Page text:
Lactic acid is the cheapest among the biodegradable bio-based polymers but in order to increase its volume, new applications and/or improved recycling characteristics are required. At the current state, however, this potential is not fully exploited and lactic acid is primarily used as a monomer for plastics. In order to become successful and sustainable in the market, ways must be found to recycle this polymer. If this is achieved, market share is predicted to soar.
PHA is the fastest degradable polymer studied in the project. Therefore it is particularly suitable to be used e.g. as slow releasing fertilizer application or as filler or rheology modifier in home or personal care. The molecule has been known for a long time, but the optimal application is still being researched and investigated. Once one of the promising leads has been developed to a commercial stage, a significant increase in market share can be expected.
A special case we are considering within the project is PEF. This polymer has the potential to replace the widely used PET as a plastic in the packaging industry. With its high mechanical strength and better barrier properties, it seems possible that less amount of PEF can achieve similar characteristics of PET, leading to cost advantages and light-weight products. Whether the market entry of PEF will be successful depends, among other factors, on potential recycling processes for PEF. The alternative could be the production of bio-PET which is as of yet more expensive than PEF.
Lessons learned for dedicated chemicals
The results of the workshop have shown that three factors strongly influence the successful introduction of bio-based polymers.
Strong demand for recyclable bio-based polymers: This requires sorting and separation technology for plastics mixtures and/or the establishment dedicated recycling streams.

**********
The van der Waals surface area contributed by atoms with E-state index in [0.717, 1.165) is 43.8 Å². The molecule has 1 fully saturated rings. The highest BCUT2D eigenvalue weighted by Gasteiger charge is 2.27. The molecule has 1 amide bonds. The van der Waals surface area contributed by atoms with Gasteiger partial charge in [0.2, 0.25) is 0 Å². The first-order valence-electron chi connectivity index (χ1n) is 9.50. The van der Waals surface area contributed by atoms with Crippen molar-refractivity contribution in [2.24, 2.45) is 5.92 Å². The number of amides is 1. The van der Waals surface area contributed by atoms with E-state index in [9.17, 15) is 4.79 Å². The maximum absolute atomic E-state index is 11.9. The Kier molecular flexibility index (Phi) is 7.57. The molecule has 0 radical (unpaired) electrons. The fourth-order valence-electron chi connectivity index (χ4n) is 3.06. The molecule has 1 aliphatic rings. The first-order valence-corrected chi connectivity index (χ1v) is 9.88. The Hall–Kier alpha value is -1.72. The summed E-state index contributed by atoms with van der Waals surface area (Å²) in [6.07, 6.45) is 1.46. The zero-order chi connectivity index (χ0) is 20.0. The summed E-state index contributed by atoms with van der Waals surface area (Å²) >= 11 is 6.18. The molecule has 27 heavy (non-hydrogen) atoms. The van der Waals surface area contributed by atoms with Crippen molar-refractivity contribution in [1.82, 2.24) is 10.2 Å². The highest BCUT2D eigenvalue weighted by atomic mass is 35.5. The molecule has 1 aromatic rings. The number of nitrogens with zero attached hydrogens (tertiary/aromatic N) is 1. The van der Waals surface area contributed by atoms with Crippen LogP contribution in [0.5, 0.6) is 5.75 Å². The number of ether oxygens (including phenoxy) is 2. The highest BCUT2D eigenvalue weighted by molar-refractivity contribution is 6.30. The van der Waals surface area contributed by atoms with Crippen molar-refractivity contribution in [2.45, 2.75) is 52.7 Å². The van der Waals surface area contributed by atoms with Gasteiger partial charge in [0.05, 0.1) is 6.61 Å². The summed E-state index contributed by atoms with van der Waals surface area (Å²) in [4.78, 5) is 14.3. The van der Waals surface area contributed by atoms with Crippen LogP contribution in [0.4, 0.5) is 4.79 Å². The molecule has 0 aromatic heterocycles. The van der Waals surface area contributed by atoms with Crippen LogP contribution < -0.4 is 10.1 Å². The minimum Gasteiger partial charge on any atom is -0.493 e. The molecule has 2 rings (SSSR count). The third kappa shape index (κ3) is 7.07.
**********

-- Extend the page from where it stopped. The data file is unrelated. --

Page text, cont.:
Search for applications other than packaging: biodegradable films for farming, fillers or microbeads for cosmetics, biomedical materials, automotive, electronics and other fields
Cost competitiveness of bio-based chemicals: Make dedicated chemicals cost competitive by developing technologies that lower production costs and/or switching to cheaper feedstock, e.g. waste streams instead of sugars.
What you can expect from the next newsletter
After the summer break, in our September’s newsletter we would like to share with you some of the key finding from the development of the business cases for drop-in and smart drop-in bio-based chemicals.
We will present the case studies of bio-based ethylene, methanol, 1,4 butadiene and dodecanedioic acid, and assess the business opportunity that these chemicals could potentially represent for Europe.
Read our next newsletter to learn about barriers and opportunities for drop-in and smart drop-in biobased chemicals. Learn how will these business cases help us develop RoadToBio roadmap.
Join the network
We would like to invite you to join us on the journey to a more bio-based chemical industry. The roadmap should contain clear, realistic goals. Your knowledge and experience is necessary to create a market relevant roadmap with a high impact. Therefore, we will conduct workshops and webinars to involve you as stakeholder.
Your opinion is of utmost importance to us. Through your participation, you get the opportunity to help shape the development process and to find your opinion later in the roadmap.
Visit the project website: https://www.roadtobio.eu
Subscribe to the newsletter: https://www.roadtobio.eu/newsletter
Contact us at firstname.lastname@example.org
Fill out the survey on key barriers and return it to: email@example.com
Introduction of the RoadToBio Team
The consortium of this two-year project, which started in May 2017, consists of four members:
- DECHEMA Gesellschaft für Chemische Technik und Biotechnologie e.V.,
- BTG Biomass Technology Group BV,
- E4tech (UK) Ltd.,
- nova-Institut für politische und ökologische Innovation GmbH.
They bring in complementary expertise in relevant fields of the bioeconomy and chemical industry, covering in depth all aspects that need to be included in the roadmap.
Source: RoadToBio Newsletter, 2018-07.